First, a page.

Kitchen Tours with Creatives goes behind the scenes to photograph some of the top creatives in their home kitchens, exploring their design philosophy and what they most love about their own spaces.
Designer Keren Richter and her husband spent the pandemic working on their house, renovating and decorating. “It gave us something positive to focus our energy,” she says.
They scoured online auctions, Etsy, Craigslist, and eBay until their dream farmhouse kitchen came true. The actual 1850s farmhouse is in Pound Ridge, New York—about an hour-and-a-half outside of Manhattan. In time, they dialed up their design with color and a now beloved collection of dishware and pantry baskets.
Keren’s open pantry is the result of the desire for a simple room with a glass-fronted pocket door, to store all of their provisions and keep their adjacent kitchen more open and minimal. “I wanted to display our dishware and make the island more of a worktable. But we’re a family of four and we often host, so we needed storage. Our goal was to make the pantry an open, separate area but still beautiful to see when the door is open. A mix of Shaker pantry boxes, decanted cereal and grains, and Longaberger baskets keep things feeling warm and ‘country,’ but they are not overly fussy because we’ve pared back our supplies.”
On this day, she and her husband prepare cappuccinos using Lenox French Perle Groove mugs. “When stacked alongside our antique dishware, they seem like good friends,” she says of the classic, cool-toned white dishes from Lenox.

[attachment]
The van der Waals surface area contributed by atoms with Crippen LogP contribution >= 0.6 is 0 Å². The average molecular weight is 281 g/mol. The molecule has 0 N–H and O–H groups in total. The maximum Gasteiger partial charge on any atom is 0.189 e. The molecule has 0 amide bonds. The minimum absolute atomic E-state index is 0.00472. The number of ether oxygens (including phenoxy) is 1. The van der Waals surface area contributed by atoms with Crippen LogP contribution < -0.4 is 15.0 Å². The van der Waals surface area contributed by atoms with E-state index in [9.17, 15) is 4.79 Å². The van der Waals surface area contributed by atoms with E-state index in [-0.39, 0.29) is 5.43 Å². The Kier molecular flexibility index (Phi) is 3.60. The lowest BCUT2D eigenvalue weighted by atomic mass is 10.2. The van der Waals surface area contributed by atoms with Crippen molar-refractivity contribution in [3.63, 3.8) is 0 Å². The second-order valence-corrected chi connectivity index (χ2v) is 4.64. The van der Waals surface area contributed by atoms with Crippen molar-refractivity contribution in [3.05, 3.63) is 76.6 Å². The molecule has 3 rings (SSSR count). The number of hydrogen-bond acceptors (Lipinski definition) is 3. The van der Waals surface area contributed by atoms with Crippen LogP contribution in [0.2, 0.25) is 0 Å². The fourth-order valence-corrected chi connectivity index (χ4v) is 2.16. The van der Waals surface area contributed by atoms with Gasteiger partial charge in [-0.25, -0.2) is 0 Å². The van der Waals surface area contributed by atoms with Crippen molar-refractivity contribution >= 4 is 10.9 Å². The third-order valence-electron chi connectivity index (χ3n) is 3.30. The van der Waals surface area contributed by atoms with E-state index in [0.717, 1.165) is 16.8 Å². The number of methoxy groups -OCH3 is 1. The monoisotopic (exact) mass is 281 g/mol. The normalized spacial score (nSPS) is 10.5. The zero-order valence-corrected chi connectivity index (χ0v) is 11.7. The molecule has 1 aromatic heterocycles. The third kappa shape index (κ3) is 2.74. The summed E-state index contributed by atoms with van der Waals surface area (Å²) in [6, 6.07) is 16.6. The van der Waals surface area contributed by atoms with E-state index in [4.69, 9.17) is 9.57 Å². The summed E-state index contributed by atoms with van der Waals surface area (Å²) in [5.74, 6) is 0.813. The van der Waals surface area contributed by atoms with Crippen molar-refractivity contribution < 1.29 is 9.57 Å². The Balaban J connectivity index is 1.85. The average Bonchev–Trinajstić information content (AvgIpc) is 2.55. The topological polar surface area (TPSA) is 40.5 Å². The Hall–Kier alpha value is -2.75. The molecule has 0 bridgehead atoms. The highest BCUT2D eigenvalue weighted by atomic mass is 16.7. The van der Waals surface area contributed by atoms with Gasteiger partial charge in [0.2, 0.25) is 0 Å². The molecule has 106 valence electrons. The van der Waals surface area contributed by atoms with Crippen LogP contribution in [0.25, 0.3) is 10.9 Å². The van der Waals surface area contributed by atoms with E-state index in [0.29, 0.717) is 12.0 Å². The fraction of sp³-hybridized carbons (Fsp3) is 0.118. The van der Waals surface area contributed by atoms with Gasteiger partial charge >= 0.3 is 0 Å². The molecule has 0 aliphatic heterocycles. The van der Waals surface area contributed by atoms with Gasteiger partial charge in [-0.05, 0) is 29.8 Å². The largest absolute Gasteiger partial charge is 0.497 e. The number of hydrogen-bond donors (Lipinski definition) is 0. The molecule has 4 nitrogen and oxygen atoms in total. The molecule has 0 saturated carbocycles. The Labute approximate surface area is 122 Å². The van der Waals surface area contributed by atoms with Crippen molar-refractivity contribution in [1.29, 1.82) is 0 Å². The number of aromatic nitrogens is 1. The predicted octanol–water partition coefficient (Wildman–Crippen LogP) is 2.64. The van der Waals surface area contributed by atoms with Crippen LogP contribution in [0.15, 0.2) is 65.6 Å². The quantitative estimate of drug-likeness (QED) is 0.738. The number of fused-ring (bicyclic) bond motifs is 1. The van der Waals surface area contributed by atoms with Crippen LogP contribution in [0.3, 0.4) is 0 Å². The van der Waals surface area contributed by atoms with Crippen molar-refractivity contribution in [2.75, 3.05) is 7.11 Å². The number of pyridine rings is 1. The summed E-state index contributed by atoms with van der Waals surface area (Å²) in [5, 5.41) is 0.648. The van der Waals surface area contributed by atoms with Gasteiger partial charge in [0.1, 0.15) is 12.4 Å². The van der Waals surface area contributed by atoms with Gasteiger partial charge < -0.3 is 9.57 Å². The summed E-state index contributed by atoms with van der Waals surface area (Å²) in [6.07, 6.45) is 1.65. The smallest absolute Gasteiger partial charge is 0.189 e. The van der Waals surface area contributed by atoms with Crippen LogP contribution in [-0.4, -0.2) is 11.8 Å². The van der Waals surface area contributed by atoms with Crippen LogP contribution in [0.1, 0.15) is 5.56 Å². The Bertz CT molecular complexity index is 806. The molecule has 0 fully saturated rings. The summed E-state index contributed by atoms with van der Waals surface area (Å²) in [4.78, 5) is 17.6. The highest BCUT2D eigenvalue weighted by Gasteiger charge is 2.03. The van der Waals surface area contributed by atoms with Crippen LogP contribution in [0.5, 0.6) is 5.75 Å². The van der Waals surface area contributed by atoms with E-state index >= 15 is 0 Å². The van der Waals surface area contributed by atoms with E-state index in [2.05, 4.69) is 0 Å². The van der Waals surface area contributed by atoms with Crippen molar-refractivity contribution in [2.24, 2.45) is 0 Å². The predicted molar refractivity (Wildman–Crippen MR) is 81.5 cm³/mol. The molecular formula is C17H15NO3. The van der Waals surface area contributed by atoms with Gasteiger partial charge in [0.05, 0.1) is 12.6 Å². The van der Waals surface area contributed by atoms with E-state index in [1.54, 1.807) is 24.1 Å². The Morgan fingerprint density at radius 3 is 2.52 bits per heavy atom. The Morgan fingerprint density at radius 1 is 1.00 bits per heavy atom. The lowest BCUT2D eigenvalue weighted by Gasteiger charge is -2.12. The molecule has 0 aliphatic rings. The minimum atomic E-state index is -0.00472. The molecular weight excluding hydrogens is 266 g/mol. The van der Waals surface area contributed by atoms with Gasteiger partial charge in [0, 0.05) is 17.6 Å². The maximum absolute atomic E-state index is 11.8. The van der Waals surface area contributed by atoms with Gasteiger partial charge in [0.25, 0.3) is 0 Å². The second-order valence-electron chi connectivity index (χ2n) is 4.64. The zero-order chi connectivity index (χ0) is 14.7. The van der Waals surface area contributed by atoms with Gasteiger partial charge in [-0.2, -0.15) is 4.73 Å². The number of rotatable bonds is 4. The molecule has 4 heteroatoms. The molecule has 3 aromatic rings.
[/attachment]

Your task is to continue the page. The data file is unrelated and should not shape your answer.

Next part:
Keren founded her interior design firm White Arrow with her husband Thomas Richter after a decade spent working as an illustrator and fine artist. Over the years she’s designed for everyone from Sephora to Vans, but she always loved interior design. “Since I was very young, I would creatively decorate my various homes,” she says. “Later my friends began to enlist me to decorate their apartments. It was all in good fun and purely as a hobby.”
It was after she and her husband started collaborating on a Berlin boutique and, later, worked together on their apartment, that they realized they would be great work partners, too. “We recognized that our skill sets and perspectives aligned, and we realized a new career path in interior design would ideally suit our creative experiences.”
Today White Arrow’s portfolio ranges from a historic apartment renovation in Berlin to the interior design of the Manhattan residence of Broadway actress Tess Soltau. They are currently working on a few historic townhouses in Brooklyn and Manhattan as well as some freestanding homes Upstate and in the Hamptons.
We recently toured Keren’s beautiful kitchen and found out more about the design of her beautiful home, as well as her overall aesthetic and mission in work.
I love kitchens that… hide the appliances. I would rather see rich wood tones, paint colors, and paneling than dishwashers and refrigerators. If anything, we hid our storage and leaned into our pantry’s functionality. Our goal was to keep the views and the feeling of openness. You might not even know we have a very well-appointed kitchen since so much is hidden. We also feel kitchen island sizes are too big in “luxury” homes. We prefer a more intimate kitchen design with attention given to unique millwork and detailing.
I would describe the style of my kitchen as… Yves Klein’s Cotswolds House.
Our favorite projects… connect the past with the present—the rooms have warmth, color, texture, and unusual furniture, lighting, art, and accessories that support small businesses and independent designers. We love a mix of historical elements with contemporary design and take our experience as artists and bring in unique design detailing and a creative perspective in all our work.
I love learning about… the home’s history, how it evolved, and who lived here. I even have a photo from 1905 of one of the families sitting on their porch. We consider ourselves stewards of Sunset View Farm and feel every bit of work we do on the home is in service of helping it last a couple hundred more years.
Produced by Studio Sixtysix
Art Direction by Kristina Walton Zapata
Photos by Seth Caplan
Edited by Laura Rote